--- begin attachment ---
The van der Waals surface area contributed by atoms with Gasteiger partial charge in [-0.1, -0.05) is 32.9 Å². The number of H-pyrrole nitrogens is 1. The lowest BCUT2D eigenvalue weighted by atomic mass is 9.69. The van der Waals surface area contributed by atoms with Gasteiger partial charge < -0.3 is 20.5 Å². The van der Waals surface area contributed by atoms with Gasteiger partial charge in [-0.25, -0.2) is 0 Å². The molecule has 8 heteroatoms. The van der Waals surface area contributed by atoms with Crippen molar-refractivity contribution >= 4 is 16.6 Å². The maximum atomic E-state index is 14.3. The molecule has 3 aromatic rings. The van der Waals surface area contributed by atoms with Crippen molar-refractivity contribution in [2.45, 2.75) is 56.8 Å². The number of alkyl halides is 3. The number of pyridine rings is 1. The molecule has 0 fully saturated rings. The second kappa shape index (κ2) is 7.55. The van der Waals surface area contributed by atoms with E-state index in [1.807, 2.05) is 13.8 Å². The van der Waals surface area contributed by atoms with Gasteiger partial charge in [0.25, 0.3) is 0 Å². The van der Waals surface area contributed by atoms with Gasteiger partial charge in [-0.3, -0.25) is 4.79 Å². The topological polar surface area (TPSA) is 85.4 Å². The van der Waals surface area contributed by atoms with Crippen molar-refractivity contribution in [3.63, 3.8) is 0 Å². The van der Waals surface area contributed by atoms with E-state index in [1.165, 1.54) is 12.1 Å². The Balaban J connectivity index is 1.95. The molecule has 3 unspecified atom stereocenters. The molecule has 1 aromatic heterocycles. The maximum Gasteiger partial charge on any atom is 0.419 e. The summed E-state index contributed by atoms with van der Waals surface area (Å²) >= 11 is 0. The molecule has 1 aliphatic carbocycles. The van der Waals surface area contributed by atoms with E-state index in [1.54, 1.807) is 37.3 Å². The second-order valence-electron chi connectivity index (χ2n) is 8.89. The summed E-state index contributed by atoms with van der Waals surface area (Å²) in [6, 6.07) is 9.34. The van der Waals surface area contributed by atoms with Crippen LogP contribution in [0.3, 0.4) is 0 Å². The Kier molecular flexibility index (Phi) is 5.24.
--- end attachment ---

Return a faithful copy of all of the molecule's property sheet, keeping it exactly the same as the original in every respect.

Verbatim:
The van der Waals surface area contributed by atoms with Gasteiger partial charge in [-0.1, -0.05) is 32.9 Å². The number of H-pyrrole nitrogens is 1. The lowest BCUT2D eigenvalue weighted by atomic mass is 9.69. The van der Waals surface area contributed by atoms with Gasteiger partial charge < -0.3 is 20.5 Å². The van der Waals surface area contributed by atoms with Gasteiger partial charge in [-0.25, -0.2) is 0 Å². The molecule has 8 heteroatoms. The van der Waals surface area contributed by atoms with Crippen molar-refractivity contribution >= 4 is 16.6 Å². The maximum atomic E-state index is 14.3. The molecule has 3 aromatic rings. The van der Waals surface area contributed by atoms with Crippen molar-refractivity contribution in [2.45, 2.75) is 56.8 Å². The number of alkyl halides is 3. The number of pyridine rings is 1. The molecule has 0 fully saturated rings. The second kappa shape index (κ2) is 7.55. The van der Waals surface area contributed by atoms with E-state index in [1.807, 2.05) is 13.8 Å². The van der Waals surface area contributed by atoms with Gasteiger partial charge in [0.25, 0.3) is 0 Å². The van der Waals surface area contributed by atoms with Gasteiger partial charge in [-0.3, -0.25) is 4.79 Å². The topological polar surface area (TPSA) is 85.4 Å². The van der Waals surface area contributed by atoms with Crippen molar-refractivity contribution in [3.63, 3.8) is 0 Å². The van der Waals surface area contributed by atoms with E-state index in [1.165, 1.54) is 12.1 Å². The Balaban J connectivity index is 1.95. The molecule has 3 unspecified atom stereocenters. The molecule has 1 aromatic heterocycles. The maximum Gasteiger partial charge on any atom is 0.419 e. The summed E-state index contributed by atoms with van der Waals surface area (Å²) >= 11 is 0. The molecule has 1 aliphatic carbocycles. The van der Waals surface area contributed by atoms with E-state index in [1.54, 1.807) is 37.3 Å². The second-order valence-electron chi connectivity index (χ2n) is 8.89. The summed E-state index contributed by atoms with van der Waals surface area (Å²) in [6, 6.07) is 9.34. The van der Waals surface area contributed by atoms with Crippen LogP contribution in [0.3, 0.4) is 0 Å². The Kier molecular flexibility index (Phi) is 5.24.